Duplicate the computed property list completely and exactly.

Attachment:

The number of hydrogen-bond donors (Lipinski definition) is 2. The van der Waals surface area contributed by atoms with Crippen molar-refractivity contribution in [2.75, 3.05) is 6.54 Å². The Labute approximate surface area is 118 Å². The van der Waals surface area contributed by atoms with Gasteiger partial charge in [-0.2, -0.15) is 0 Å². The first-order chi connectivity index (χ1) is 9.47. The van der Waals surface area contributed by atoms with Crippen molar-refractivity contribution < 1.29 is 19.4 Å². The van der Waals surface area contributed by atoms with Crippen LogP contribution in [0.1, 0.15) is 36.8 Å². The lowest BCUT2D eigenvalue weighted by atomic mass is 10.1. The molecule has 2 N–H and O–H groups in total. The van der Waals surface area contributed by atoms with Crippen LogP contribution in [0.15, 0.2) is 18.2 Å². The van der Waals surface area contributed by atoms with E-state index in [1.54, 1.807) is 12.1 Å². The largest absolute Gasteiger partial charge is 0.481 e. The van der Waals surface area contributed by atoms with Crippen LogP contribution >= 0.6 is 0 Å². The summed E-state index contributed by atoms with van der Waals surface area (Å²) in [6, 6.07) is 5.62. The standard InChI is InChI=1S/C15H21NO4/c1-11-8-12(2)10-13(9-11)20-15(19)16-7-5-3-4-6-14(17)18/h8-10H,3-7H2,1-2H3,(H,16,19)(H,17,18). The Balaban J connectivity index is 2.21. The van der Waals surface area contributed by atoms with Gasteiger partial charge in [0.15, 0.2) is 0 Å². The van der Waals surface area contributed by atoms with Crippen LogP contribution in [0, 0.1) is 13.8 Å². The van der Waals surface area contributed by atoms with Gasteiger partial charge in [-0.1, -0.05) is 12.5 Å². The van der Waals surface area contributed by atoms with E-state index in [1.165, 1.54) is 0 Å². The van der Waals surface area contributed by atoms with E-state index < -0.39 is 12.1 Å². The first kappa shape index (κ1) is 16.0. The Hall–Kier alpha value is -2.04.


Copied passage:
The number of hydrogen-bond donors (Lipinski definition) is 2. The van der Waals surface area contributed by atoms with Crippen molar-refractivity contribution in [2.75, 3.05) is 6.54 Å². The Labute approximate surface area is 118 Å². The van der Waals surface area contributed by atoms with Gasteiger partial charge in [-0.2, -0.15) is 0 Å². The first-order chi connectivity index (χ1) is 9.47. The van der Waals surface area contributed by atoms with Crippen molar-refractivity contribution < 1.29 is 19.4 Å². The van der Waals surface area contributed by atoms with Crippen LogP contribution in [0.1, 0.15) is 36.8 Å². The lowest BCUT2D eigenvalue weighted by atomic mass is 10.1. The molecule has 2 N–H and O–H groups in total. The van der Waals surface area contributed by atoms with Crippen LogP contribution in [0.15, 0.2) is 18.2 Å². The van der Waals surface area contributed by atoms with E-state index in [1.54, 1.807) is 12.1 Å². The largest absolute Gasteiger partial charge is 0.481 e. The van der Waals surface area contributed by atoms with Crippen LogP contribution >= 0.6 is 0 Å². The summed E-state index contributed by atoms with van der Waals surface area (Å²) in [6, 6.07) is 5.62. The standard InChI is InChI=1S/C15H21NO4/c1-11-8-12(2)10-13(9-11)20-15(19)16-7-5-3-4-6-14(17)18/h8-10H,3-7H2,1-2H3,(H,16,19)(H,17,18). The Balaban J connectivity index is 2.21. The van der Waals surface area contributed by atoms with Gasteiger partial charge in [0.15, 0.2) is 0 Å². The van der Waals surface area contributed by atoms with Crippen LogP contribution in [0, 0.1) is 13.8 Å². The van der Waals surface area contributed by atoms with Gasteiger partial charge in [-0.1, -0.05) is 12.5 Å². The van der Waals surface area contributed by atoms with E-state index in [1.165, 1.54) is 0 Å². The van der Waals surface area contributed by atoms with E-state index < -0.39 is 12.1 Å². The first kappa shape index (κ1) is 16.0. The Hall–Kier alpha value is -2.04.